With its immune system weakened and no miracle cure in sight, Health Management Associates ( HMA) has finally decided to stop gobbling up other hospitals and tend to the ones it has. The rural hospital chain on Monday
lowered its expectations for the current year and signaled that acquisitions, once a source of explosive growth, will lend no help to the company right now. The company has instead laid out plans to scale back acquisitions -- and "reinforce its priority of optimizing the performance of its existing hospitals" -- as weak volumes and rising bad-debt expense continue to eat away at its industry-leading margins. CRT Capital analyst Sheryl Skolnick suggested that HMA consider that very change during the company's latest earnings call back in January. "They brushed me off," recalls Skolnick, who has no rating on the company's stock. And "what we have now is very typical for HMA. They only recognize the obvious when it becomes so overwhelmingly the reality of the market that they can't ignore it anymore." Faced with ongoing industry pressures, HMA on Monday issued new 2006 earnings guidance of between $1.43 and $1.49 a share. HMA's recent shift to a new fiscal year somewhat muddies comparisons to the company's prior outlook -- which called for earnings of $1.51 to $1.56 a share -- but the new forecast clearly falls short of recent management promises. Unlike some other hospital operators, HMA previously insisted on maintaining its 2006 outlook in spite of a weak December quarter. When needled by analysts about that decision earlier this year, the company mentioned a January rebound in business. But HMA has now lowered its guidance by roughly 6.5% just two months down the road. "That's a fairly significant reduction," Skolnick notes. "It takes away all of the potential growth for this year."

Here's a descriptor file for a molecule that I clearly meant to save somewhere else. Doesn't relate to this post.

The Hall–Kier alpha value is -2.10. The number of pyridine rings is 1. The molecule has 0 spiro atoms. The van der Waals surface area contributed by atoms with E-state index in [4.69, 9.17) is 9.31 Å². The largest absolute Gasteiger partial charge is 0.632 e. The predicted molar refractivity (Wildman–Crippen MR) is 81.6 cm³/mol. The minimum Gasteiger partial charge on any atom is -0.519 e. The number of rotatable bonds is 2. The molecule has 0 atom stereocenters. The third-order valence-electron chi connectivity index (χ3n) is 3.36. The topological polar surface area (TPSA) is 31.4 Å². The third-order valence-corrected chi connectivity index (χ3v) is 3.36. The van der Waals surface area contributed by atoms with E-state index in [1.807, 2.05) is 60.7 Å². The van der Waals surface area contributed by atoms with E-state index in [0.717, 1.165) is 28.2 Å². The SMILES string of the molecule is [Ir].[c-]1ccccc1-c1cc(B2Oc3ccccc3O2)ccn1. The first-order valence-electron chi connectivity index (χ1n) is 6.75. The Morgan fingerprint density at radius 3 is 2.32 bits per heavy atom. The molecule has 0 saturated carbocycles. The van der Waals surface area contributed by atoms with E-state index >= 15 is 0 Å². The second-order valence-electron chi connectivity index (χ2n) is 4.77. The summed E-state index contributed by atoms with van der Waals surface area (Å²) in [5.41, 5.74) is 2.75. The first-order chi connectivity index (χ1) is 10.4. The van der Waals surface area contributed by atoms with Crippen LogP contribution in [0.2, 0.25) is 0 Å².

Regardless, HMA's stock held up rather well on Monday. The shares slipped just 7 cents to $21.14 in heavy morning trading.
"We've been in a tough cycle for going on three years now, relative to bad debt and volumes," Ransom pointed out during the company's latest earnings call. "I just wonder what your pain threshold is as a company before you start, you know, going to Plan B to do things that are different." Apparently, HMA still had some pain tolerance left at that time. The company continued to embrace its familiar business model while promising to better execute that plan going forward. Moreover, CFO Robert Farnham offered some reassurance about Wall Street expectations for the company -- but with two important caveats. "I think that, for us to make our consensus for the year, the volume has to be there," Farnham stated. And "I think, secondly, we have to make the acquisitions. They need to come on and do well for us." Instead, of course, HMA has now lowered its volume and acquisition targets for the current year. At the same time, it has found itself bracing for more bad debt from the uninsured. Skolnick simply sees a hospital company that it suffering along with all the rest. She also suggests that the company's stock, while trading near its 52-week low, has yet to reflect that reality. "This company is not invincible," she insists. "It is not above the fray. And it is not growing. But the stock is still trading at 15 times (earnings). So, yes, it is still invincible in that respect."